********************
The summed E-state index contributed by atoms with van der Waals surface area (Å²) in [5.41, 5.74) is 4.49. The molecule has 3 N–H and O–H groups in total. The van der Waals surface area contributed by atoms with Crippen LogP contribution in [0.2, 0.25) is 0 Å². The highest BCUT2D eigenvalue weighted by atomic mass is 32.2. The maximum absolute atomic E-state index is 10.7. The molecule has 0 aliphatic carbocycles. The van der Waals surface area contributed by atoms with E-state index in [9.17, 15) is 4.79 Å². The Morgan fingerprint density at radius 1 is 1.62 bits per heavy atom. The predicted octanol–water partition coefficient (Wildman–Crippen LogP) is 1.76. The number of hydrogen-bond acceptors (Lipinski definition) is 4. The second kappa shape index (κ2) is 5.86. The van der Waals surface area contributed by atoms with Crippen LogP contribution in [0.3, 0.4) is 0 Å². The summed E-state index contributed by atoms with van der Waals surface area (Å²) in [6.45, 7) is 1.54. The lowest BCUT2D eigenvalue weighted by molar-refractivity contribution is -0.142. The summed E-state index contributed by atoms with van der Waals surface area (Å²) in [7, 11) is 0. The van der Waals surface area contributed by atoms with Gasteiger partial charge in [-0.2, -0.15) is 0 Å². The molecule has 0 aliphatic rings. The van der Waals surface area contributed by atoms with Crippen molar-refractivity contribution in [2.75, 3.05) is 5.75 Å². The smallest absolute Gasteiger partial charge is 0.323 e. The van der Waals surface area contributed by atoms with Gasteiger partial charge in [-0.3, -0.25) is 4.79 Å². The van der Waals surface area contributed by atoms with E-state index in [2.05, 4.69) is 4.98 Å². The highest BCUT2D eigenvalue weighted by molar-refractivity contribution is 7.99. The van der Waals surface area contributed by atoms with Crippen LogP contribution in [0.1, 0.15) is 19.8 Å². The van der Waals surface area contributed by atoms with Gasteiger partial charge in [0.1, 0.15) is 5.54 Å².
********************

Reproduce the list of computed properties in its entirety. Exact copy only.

The summed E-state index contributed by atoms with van der Waals surface area (Å²) in [5.41, 5.74) is 4.49. The molecule has 3 N–H and O–H groups in total. The van der Waals surface area contributed by atoms with Crippen LogP contribution in [0.2, 0.25) is 0 Å². The highest BCUT2D eigenvalue weighted by atomic mass is 32.2. The maximum absolute atomic E-state index is 10.7. The molecule has 0 aliphatic carbocycles. The van der Waals surface area contributed by atoms with E-state index in [9.17, 15) is 4.79 Å². The Morgan fingerprint density at radius 1 is 1.62 bits per heavy atom. The predicted octanol–water partition coefficient (Wildman–Crippen LogP) is 1.76. The number of hydrogen-bond acceptors (Lipinski definition) is 4. The second kappa shape index (κ2) is 5.86. The van der Waals surface area contributed by atoms with Crippen LogP contribution in [0.3, 0.4) is 0 Å². The summed E-state index contributed by atoms with van der Waals surface area (Å²) in [6.45, 7) is 1.54. The lowest BCUT2D eigenvalue weighted by molar-refractivity contribution is -0.142. The summed E-state index contributed by atoms with van der Waals surface area (Å²) in [7, 11) is 0. The van der Waals surface area contributed by atoms with Gasteiger partial charge in [-0.2, -0.15) is 0 Å². The molecule has 0 aliphatic rings. The van der Waals surface area contributed by atoms with Crippen molar-refractivity contribution in [2.75, 3.05) is 5.75 Å². The smallest absolute Gasteiger partial charge is 0.323 e. The van der Waals surface area contributed by atoms with Gasteiger partial charge in [-0.3, -0.25) is 4.79 Å². The van der Waals surface area contributed by atoms with E-state index in [2.05, 4.69) is 4.98 Å². The highest BCUT2D eigenvalue weighted by molar-refractivity contribution is 7.99. The van der Waals surface area contributed by atoms with Crippen LogP contribution in [0.1, 0.15) is 19.8 Å². The van der Waals surface area contributed by atoms with Gasteiger partial charge in [0.1, 0.15) is 5.54 Å².